Lindy Vopnfjörd is a Canadian-Icelandic musician with the rare ability to capture poetically in lyric and sound such profound nuance in modern stories. Humble and heroic human dramas seldom sang so spectacularly as this. Vopnfjörd is a proficient storyteller who distills human experience into the vital emotions that define a moment so crisply, and memorably. Hope, despair, triumph and loss, are feelings framed by Vopnfjörd’s sixth album, Frozen In Time, cast as a melodious folk soundtrack with a retro feel. The effect is stunning. The collection of 13 songs explores an immense landscape from the common and dulcet-light, to epic and dark tales. Consistent with the magic of his live performances, the new album was recorded live in studio, and emanates an organic resonance, void of technical manipulation. Stripped down and folky, Vopnfjörd plucks his acoustic guitar sensitively to songs about courageous stories of freedom champions, Vikings, and the love for his wife. There are also tracks of quiet betrayal haunted by the eery guitars of Canadian musician, Luke Doucet. Residing now in Toronto’s Parkdale neighbourhood, Vopnfjörd and his ongoing artistry are a testament to both the continued support of an artistic family, and reflect the musical pedigree of the artistic community in which he is immersed. Frozen In Time is produced by award-winning composer Todor Kobakov, who has worked with many prominent acts such as Lights, Metric, Stars, and Dan Mangan. Frozen In Time, like its title, will throw you back to an era where folk artists like Bob Dylan sang songs as calls to action against social injustice and when Leonard Cohen wrote you with a challenge to contemplate your attractions. Vopnfjörd’s quiet confidence permeates the album, inviting the listener in to his world of wisdom and attention to social consciousness, human rights, political oppression – and tenderness.
Born into the Icelandic community in Manitoba, Canada, Lindy Vopnfjörd started his music career early. Singing traditional Icelandic songs with his family, both the cultural heritage and musician parents shaped the intuitive artist. By age four, Lindy was already pronouncing his stand and care for the world as an Icelandic-Canadian folk artist by singing cautionary songs about nuclear war. Traveling around with his mom and dad and extended family in a bus, he developed an appreciation for performing as a form of sharing. Touring comes naturally to Lindy, and to see him live is to witness years of honest delivery and authentic exchange with a talent who is as dedicated to a room of three as he is to a stadium-full. Lindy has performed five albums’ worth of originals that have mesmerized, delighted and moved audiences from house parties and bars to embassies, theatre halls with Canada’s Whitehorse, and large festivals, such as Montreal’s Osheaga, Reykjavik Folk Festival, and The Greenbelt Harvest Picnic.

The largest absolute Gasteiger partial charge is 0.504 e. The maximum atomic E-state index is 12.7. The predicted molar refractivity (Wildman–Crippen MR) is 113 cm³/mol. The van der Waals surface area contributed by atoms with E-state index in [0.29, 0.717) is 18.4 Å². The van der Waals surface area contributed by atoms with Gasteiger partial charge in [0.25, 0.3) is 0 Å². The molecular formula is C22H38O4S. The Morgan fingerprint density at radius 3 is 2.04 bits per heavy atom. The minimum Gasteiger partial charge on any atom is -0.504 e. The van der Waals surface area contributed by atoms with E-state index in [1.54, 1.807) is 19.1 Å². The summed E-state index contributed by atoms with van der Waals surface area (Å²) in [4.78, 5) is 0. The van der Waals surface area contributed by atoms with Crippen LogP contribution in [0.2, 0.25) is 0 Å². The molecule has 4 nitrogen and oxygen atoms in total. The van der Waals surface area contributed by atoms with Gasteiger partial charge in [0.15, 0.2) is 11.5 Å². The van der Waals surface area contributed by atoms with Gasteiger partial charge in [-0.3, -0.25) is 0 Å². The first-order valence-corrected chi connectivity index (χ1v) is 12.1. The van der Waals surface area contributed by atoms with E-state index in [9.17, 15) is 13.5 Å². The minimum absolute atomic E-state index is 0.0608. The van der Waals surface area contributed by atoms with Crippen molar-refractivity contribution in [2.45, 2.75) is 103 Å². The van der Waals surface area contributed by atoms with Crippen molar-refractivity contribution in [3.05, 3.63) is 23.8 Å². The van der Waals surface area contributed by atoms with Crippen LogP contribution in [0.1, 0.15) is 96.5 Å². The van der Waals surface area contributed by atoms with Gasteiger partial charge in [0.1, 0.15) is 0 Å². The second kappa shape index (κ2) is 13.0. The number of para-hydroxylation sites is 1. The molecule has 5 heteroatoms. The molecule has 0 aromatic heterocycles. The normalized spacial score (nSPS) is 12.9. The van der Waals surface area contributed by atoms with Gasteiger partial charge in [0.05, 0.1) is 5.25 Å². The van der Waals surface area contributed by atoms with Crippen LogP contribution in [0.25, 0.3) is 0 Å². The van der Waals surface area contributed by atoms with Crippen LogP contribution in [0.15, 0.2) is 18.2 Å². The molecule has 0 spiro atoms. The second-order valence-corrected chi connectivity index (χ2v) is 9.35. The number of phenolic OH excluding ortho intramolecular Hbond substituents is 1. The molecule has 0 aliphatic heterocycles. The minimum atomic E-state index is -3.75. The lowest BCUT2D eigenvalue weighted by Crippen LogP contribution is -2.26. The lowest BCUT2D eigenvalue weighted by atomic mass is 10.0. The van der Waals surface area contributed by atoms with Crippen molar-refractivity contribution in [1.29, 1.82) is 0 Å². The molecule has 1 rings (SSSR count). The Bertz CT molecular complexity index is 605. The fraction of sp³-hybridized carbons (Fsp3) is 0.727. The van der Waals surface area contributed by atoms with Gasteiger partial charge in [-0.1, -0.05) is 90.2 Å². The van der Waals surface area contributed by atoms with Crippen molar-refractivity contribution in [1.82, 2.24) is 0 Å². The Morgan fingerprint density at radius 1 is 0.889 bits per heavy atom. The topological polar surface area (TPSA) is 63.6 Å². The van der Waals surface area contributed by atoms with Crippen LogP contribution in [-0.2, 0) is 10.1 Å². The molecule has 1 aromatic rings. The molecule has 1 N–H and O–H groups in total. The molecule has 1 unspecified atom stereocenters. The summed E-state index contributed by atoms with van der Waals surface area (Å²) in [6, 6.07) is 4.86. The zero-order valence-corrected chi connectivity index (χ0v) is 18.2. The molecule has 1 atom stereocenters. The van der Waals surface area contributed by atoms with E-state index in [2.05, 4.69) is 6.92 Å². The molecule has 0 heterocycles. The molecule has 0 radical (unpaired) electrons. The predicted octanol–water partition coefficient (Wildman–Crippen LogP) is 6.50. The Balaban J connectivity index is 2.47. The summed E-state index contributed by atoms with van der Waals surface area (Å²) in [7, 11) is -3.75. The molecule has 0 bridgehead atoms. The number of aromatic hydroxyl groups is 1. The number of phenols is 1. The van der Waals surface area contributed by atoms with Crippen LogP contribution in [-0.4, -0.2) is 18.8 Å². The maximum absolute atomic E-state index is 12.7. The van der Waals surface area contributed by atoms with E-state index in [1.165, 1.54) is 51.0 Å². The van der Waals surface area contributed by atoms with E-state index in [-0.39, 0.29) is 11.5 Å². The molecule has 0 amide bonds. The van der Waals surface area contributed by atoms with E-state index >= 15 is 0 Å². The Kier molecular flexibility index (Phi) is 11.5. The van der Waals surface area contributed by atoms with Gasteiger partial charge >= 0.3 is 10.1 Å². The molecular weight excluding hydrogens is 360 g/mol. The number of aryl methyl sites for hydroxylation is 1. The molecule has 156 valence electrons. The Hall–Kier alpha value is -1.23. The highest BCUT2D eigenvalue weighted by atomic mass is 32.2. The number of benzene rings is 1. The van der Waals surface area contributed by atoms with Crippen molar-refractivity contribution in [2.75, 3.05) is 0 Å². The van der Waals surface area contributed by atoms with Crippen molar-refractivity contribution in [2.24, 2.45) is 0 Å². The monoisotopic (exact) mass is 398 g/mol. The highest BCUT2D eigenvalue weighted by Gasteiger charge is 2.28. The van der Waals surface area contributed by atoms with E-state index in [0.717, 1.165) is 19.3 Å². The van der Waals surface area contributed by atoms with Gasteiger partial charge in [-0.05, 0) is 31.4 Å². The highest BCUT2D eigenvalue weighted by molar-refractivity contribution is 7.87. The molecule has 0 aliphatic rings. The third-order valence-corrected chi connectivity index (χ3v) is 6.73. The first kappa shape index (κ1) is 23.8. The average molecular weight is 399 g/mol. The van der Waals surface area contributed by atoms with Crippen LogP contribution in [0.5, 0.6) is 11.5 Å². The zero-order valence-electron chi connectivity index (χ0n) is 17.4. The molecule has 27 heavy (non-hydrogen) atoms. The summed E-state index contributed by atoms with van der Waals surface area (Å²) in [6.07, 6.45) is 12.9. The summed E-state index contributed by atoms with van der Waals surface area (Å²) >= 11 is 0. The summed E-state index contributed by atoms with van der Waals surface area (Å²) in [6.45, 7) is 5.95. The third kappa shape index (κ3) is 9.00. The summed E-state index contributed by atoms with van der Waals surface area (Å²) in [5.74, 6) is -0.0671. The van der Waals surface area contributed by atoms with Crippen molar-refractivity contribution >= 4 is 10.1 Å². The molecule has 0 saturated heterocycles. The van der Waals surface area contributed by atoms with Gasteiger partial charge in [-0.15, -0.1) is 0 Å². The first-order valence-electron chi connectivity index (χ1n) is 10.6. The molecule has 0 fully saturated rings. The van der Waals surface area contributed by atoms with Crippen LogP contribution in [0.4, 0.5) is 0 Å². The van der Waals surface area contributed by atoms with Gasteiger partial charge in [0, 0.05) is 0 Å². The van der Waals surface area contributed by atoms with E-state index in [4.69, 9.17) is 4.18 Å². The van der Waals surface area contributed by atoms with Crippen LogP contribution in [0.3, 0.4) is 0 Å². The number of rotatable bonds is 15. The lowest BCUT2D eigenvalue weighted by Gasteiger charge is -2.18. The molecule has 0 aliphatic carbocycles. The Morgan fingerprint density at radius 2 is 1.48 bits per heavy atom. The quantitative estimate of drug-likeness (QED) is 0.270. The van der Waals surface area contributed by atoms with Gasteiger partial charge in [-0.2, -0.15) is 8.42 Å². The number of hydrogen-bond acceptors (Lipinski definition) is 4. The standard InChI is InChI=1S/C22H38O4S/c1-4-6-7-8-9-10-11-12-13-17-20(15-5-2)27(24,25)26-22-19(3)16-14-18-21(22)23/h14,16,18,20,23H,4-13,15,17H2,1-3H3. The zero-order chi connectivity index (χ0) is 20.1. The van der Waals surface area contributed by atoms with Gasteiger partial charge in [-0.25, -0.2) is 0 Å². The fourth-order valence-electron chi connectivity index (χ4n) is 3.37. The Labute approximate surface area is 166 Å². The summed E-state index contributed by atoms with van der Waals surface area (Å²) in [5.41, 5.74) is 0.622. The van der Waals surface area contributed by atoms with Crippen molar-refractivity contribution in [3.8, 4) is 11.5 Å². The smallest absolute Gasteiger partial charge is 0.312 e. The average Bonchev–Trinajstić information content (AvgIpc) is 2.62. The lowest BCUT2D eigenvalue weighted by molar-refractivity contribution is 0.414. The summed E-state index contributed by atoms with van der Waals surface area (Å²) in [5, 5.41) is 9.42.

From his West-Coast Victoria-based band Northern Junk to Toronto’s explosive indie rock group, Major Maker that boasts a fervor comparable to The Killers or Hard-Fi, Lindy’s artistry has spanned many musical outfits. His earlier albums, “The Humourous Years,” and “Suspension of Disbelief” that he toured extensively through the UK, to his last “Young Waverer,” marked him consistently as a Canadian “noteworthy” by the caliber of songwriting and musical arrangement that garnered heaps of critical accolades, including a string of popular singles, such as the memorable “Lover/Sister” (via ExclaimTV) on CBC Radio. Over the years, the bands he leads and the collections he creates continue to attract for him both critical and commercial success.